Revealed by the thinning of the leaves, two more Bald-faced Hornet (Dolichovespula maculata) nests:Note the differences in the color pattern of the wood-pulp paper between the above nest and the one below. I have some paper that is predominately reddish, but the one above is the usual pattern I see here in Brooklyn. The all-gray one below is unusual looking.Both of these were nearly twice as large as the one I recently discovered in Prospect.
Update: I saw three more of these in Prospect Park today.
Published November 1, 2013
Tags: Brooklyn, wasps
I hope your Halloween was without plastic, styrofoam, and corn syrup.
Unless she’s a queen. A Bald-faced Hornet (Dolichovespula maculata), caste unknown, unexpectedly by the front door buzzer.
I rarely see this species, but I know they are neighbors. A local nest was revealed by the fall of leaves a couple of seasons ago. The wood-pulp paper nests are abandoned in the fall and not reused, making them safe for removal and adding to your bookshelf. Fertilized queens squirrel themselves away for the winter, to start again the generations next year… if they make it through the winter.
Published September 23, 2013
Tags: Arizona, insects, wasps
For the budding naturalists I met in the park while photographing these wasps, which of course I couldn’t remember the name of. There were about half a dozen on this milkweed, more than I’ve ever seen at once. This is the Great Black Wasp (Sphex pensylvanicus). The adults, like many of the big wasps, are gentle vegetarians, gathering nectar for themselves, while they hunt grasshopper and katydids for their young. And speaking of katydids, last night they were giving They Might Be Giants a run for the money in Prospect Park with their music.In the first photo, you can see where some of the little pollen packets, the pollinia, of the milkweed has attached itself to the wasp’s front leg.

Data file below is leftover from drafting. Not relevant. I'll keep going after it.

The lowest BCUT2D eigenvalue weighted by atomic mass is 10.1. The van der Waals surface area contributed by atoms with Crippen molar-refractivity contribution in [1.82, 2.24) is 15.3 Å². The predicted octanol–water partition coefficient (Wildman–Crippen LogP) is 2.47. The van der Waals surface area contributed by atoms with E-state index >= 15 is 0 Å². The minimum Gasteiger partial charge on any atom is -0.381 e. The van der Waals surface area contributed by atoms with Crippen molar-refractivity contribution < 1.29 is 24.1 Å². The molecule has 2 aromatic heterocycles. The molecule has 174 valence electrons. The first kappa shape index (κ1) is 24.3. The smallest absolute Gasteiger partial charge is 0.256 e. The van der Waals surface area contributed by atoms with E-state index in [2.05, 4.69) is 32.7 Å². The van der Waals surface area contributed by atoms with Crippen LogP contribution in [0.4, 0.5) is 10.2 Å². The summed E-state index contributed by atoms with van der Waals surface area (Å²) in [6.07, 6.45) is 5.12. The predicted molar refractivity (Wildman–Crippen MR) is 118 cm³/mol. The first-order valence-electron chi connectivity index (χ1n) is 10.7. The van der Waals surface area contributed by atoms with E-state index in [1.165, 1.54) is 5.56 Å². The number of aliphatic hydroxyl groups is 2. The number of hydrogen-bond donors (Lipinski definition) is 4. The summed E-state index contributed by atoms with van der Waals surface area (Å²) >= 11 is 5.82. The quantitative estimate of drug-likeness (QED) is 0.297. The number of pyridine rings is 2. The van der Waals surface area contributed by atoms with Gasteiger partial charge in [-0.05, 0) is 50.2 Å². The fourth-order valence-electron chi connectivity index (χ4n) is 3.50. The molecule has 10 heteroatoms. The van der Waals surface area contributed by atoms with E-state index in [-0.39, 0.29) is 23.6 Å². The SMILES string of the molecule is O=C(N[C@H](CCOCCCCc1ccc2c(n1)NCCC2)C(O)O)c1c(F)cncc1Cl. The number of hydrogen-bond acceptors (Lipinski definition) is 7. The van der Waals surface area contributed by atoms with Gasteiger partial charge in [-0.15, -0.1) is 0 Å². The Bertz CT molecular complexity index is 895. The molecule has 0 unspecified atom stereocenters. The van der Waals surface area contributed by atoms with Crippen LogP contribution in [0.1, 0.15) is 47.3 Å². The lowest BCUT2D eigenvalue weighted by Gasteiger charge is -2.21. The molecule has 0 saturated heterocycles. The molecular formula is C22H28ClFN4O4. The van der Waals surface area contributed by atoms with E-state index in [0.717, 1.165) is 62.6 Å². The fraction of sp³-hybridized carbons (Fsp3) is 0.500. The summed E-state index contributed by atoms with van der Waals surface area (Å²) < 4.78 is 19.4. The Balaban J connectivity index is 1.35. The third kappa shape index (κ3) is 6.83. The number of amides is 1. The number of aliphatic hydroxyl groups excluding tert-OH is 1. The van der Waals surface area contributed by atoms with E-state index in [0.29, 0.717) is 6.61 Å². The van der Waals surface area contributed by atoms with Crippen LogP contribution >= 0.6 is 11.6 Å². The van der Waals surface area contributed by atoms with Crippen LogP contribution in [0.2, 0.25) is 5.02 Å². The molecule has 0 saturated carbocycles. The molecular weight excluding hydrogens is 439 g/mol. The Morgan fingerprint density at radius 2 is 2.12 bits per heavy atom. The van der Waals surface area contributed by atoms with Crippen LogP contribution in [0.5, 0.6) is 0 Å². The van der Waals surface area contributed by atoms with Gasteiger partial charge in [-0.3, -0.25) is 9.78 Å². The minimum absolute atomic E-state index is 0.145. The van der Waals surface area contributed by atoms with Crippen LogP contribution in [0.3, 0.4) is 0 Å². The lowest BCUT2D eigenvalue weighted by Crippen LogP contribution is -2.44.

Black and Yellow Mud-Dauber (Sceliphron caementarium). Remember when they spent a winter nesting in the Back 40? And then bundled out of their mud huts after about 9 months entombed in hard mud like ancient Egyptians?
“Paging Dr. Kinsey, paging Dr. Kinsey! Gall wasp emergence on Henry Street…”
Before he went into human sexuality in a big way, pride-of-Hoboken Alfred Kinsey was a specialist in gall wasps, a vast and largely unknown kingdom, at least to us non-specialists.
Back in early February, I posted about two species of gall wasps on an oak in Green-Wood. I bought a couple of the galls home to photograph. One of these had no exit holes, so I popped it into a little plastic box with a magnifying lens built into it. Yesterday, I noticed something moving in it. From the corner of my eye, I thought ant, and thought it must be outside the box. But it was this 5mm gall wasp inside, crawling about. (Ants and wasps are of course in the same order, Hymenoptera, so the morphological similarity makes sense.)
I placed the box into the freezer for about a minute to get this wasp to play dead momentarily for the camera.
Published December 31, 2012
Tags: insects, Prospect Park, wasps
If you’ve been following this blog a while, you’ve seen this before. Not this photo, not this example, but similar. For nature follows cycles, and so too does this blog. Pieces of the past summer’s Bald-faced hornet (Dolichovespula maculata) nests, now abandoned by the generation of 2012, get blown out of trees this time of year. Somewhere nearby, a mated queen, tucked into a protective nook, awaits the long days of spring and summer to begin the building anew.